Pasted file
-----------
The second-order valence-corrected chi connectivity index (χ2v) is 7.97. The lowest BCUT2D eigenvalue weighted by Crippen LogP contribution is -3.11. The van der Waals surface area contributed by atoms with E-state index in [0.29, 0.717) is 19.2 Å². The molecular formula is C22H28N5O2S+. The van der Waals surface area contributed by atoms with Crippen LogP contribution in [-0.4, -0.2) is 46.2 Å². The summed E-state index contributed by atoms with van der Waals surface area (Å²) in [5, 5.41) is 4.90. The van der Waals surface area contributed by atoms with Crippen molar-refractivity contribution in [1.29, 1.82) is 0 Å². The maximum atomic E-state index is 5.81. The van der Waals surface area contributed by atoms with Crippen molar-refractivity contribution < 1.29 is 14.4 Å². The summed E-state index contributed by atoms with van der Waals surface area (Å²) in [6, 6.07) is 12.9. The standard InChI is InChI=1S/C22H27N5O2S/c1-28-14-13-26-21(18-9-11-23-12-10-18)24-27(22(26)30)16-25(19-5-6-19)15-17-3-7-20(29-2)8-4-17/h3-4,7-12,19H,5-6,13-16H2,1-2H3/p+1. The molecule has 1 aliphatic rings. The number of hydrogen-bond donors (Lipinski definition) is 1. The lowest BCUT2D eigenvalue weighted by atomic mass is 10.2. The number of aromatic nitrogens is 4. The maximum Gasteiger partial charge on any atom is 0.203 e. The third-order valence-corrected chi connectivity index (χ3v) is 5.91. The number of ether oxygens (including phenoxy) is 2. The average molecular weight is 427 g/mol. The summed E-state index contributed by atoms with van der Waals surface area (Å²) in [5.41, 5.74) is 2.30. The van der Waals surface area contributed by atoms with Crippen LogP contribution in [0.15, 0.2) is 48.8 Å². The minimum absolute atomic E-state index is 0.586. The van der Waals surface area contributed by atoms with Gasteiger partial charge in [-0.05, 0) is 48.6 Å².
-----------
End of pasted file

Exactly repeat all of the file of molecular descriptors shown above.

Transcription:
The second-order valence-corrected chi connectivity index (χ2v) is 7.97. The lowest BCUT2D eigenvalue weighted by Crippen LogP contribution is -3.11. The van der Waals surface area contributed by atoms with E-state index in [0.29, 0.717) is 19.2 Å². The molecular formula is C22H28N5O2S+. The van der Waals surface area contributed by atoms with Crippen LogP contribution in [-0.4, -0.2) is 46.2 Å². The summed E-state index contributed by atoms with van der Waals surface area (Å²) in [5, 5.41) is 4.90. The van der Waals surface area contributed by atoms with Crippen molar-refractivity contribution in [1.29, 1.82) is 0 Å². The maximum atomic E-state index is 5.81. The van der Waals surface area contributed by atoms with Crippen molar-refractivity contribution < 1.29 is 14.4 Å². The summed E-state index contributed by atoms with van der Waals surface area (Å²) in [6, 6.07) is 12.9. The standard InChI is InChI=1S/C22H27N5O2S/c1-28-14-13-26-21(18-9-11-23-12-10-18)24-27(22(26)30)16-25(19-5-6-19)15-17-3-7-20(29-2)8-4-17/h3-4,7-12,19H,5-6,13-16H2,1-2H3/p+1. The molecule has 1 aliphatic rings. The number of hydrogen-bond donors (Lipinski definition) is 1. The lowest BCUT2D eigenvalue weighted by atomic mass is 10.2. The number of aromatic nitrogens is 4. The maximum Gasteiger partial charge on any atom is 0.203 e. The third-order valence-corrected chi connectivity index (χ3v) is 5.91. The number of ether oxygens (including phenoxy) is 2. The average molecular weight is 427 g/mol. The summed E-state index contributed by atoms with van der Waals surface area (Å²) in [5.41, 5.74) is 2.30. The van der Waals surface area contributed by atoms with Crippen LogP contribution in [0.15, 0.2) is 48.8 Å². The minimum absolute atomic E-state index is 0.586. The van der Waals surface area contributed by atoms with Gasteiger partial charge in [-0.05, 0) is 48.6 Å².